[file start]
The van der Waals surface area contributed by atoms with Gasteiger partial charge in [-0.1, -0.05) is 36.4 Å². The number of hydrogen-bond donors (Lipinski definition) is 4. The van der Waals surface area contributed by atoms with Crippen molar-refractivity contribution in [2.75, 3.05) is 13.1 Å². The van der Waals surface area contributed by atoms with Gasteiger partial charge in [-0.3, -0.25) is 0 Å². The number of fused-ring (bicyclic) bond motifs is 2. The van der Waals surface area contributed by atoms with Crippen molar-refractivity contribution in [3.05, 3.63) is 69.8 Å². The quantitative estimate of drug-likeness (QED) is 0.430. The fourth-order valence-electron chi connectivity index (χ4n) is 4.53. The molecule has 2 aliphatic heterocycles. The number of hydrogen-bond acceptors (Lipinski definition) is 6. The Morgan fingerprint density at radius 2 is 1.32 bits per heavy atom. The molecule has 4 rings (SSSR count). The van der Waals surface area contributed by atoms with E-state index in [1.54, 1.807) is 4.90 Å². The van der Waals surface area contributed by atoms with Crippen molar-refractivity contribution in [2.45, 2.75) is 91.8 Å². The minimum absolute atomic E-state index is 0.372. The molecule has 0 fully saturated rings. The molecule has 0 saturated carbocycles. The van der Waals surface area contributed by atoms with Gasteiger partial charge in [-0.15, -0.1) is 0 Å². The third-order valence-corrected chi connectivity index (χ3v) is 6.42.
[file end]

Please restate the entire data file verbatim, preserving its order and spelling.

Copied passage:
The van der Waals surface area contributed by atoms with Gasteiger partial charge in [-0.1, -0.05) is 36.4 Å². The number of hydrogen-bond donors (Lipinski definition) is 4. The van der Waals surface area contributed by atoms with Crippen molar-refractivity contribution in [2.75, 3.05) is 13.1 Å². The van der Waals surface area contributed by atoms with Gasteiger partial charge in [-0.3, -0.25) is 0 Å². The number of fused-ring (bicyclic) bond motifs is 2. The van der Waals surface area contributed by atoms with Crippen molar-refractivity contribution in [3.05, 3.63) is 69.8 Å². The quantitative estimate of drug-likeness (QED) is 0.430. The fourth-order valence-electron chi connectivity index (χ4n) is 4.53. The molecule has 2 aliphatic heterocycles. The number of hydrogen-bond acceptors (Lipinski definition) is 6. The Morgan fingerprint density at radius 2 is 1.32 bits per heavy atom. The molecule has 4 rings (SSSR count). The van der Waals surface area contributed by atoms with E-state index in [1.54, 1.807) is 4.90 Å². The van der Waals surface area contributed by atoms with Crippen molar-refractivity contribution in [2.45, 2.75) is 91.8 Å². The minimum absolute atomic E-state index is 0.372. The molecule has 0 fully saturated rings. The molecule has 0 saturated carbocycles. The van der Waals surface area contributed by atoms with Gasteiger partial charge in [-0.15, -0.1) is 0 Å². The third-order valence-corrected chi connectivity index (χ3v) is 6.42.